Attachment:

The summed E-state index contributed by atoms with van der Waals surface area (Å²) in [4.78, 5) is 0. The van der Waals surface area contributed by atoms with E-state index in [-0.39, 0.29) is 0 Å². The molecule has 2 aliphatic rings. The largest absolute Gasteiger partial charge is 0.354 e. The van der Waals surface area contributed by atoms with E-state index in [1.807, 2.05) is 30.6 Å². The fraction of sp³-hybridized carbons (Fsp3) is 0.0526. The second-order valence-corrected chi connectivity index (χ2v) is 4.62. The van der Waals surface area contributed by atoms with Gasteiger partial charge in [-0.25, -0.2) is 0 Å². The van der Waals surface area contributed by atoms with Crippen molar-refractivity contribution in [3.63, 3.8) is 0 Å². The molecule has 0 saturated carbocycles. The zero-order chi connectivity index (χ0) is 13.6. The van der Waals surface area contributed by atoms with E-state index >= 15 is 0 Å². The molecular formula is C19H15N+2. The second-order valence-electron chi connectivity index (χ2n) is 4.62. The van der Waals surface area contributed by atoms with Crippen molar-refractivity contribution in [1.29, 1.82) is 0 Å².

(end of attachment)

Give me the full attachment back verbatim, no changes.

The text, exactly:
The summed E-state index contributed by atoms with van der Waals surface area (Å²) in [4.78, 5) is 0. The van der Waals surface area contributed by atoms with E-state index in [-0.39, 0.29) is 0 Å². The molecule has 2 aliphatic rings. The largest absolute Gasteiger partial charge is 0.354 e. The van der Waals surface area contributed by atoms with E-state index in [1.807, 2.05) is 30.6 Å². The fraction of sp³-hybridized carbons (Fsp3) is 0.0526. The second-order valence-corrected chi connectivity index (χ2v) is 4.62. The van der Waals surface area contributed by atoms with Gasteiger partial charge in [-0.25, -0.2) is 0 Å². The van der Waals surface area contributed by atoms with Crippen molar-refractivity contribution in [3.63, 3.8) is 0 Å². The molecule has 0 saturated carbocycles. The zero-order chi connectivity index (χ0) is 13.6. The van der Waals surface area contributed by atoms with E-state index >= 15 is 0 Å². The molecular formula is C19H15N+2. The second-order valence-electron chi connectivity index (χ2n) is 4.62. The van der Waals surface area contributed by atoms with Crippen molar-refractivity contribution in [1.29, 1.82) is 0 Å².